Vusi Mahlasela’s Live Album ‘Shebeen Queen’ Out Today
South Africa’s Vusi Mahlasela releases his jubilant new live album Shebeen Queen, a collection of 10 traditional folk songs from his home township of Mamelodi, today. Mahlasela, one of his country’s most revered singer-songwriters, named the record after his late grandmother Ida, who earned the nickname “Shebeen Queen” after her shebeen (speakeasy) became known for its festive impromptu musical gatherings. Mahlasela and his band shut down the street in front of Ida’s former shebeen to throw a neighborhood party and perform the songs that make up Shebeen Queen, which the New York Times has already called “pure upbeat three-chord euphoria; the rhythm guitars are having a party of their own.” Today, alongside the album’s release, Mahlasela also releases a short film that shows the concert as well as his personal memories and connections to the neighborhood.
Watch the film below and order Shebeen Queen Here
Mahlasela’s late grandmother Ida (whom he calls Magogo), raised him in the township of Mamelodi (meaning “mother of melody”), where he still lives today. Following her husband’s murder in 1961, Ida opened a shebeen (speakeasy) and began selling homebrewed beer (umqombothi) to make her living. Her space became known for its lively musical gatherings at night, where the townspeople would use buckets, tins, and plastic drums as instruments, and Ingoma’buksu -music rooted in Mbube culture, meaning “Songs of the Night” – would be celebrated with everyone singing together in full voices. Ida became known as the “Shebeen Queen.” As a boy, Mahlasela saw a man playing a guitar at one of these gatherings and was inspired to build his first guitar from fishing line and a cooking oil can.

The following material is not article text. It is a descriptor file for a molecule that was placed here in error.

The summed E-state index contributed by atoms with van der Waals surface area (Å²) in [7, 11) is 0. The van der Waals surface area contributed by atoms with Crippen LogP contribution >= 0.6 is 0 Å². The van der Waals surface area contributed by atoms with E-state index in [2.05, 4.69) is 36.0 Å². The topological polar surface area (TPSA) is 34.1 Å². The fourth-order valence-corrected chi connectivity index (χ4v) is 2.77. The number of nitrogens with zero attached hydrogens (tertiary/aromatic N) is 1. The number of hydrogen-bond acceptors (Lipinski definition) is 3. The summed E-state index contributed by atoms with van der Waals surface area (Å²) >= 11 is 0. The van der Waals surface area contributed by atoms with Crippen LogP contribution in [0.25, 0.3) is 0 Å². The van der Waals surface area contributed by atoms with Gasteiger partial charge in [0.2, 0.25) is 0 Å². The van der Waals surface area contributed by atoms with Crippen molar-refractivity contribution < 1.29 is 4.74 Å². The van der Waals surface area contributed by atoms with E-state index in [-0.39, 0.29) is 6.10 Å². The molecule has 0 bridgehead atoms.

Shebeen Queen is a celebration of the vibrant musical culture of his hometown, first encountered at Ida’s shebeen. “Ida was a strong woman and was respected by all in our community,” he says. “In 1976, when I witnessed the Soweto Uprising, my political education began and I realized how important music was. I began writing songs of justice, of freedom, of revolution, of love, of peace and of life. For these songs, I was arrested and thrown into solitary confinement. Magogo was always there for me –she fought for me, protected me and stood up for what was right. She was and still is my greatest hero. I decided I wanted to record some of these great Township songs in an effort to preserve this important music, so critical to our community and to our history. I wanted to honour this music and my grandmother by recording a live show, right here in Mamelodi at Magogo’s house.”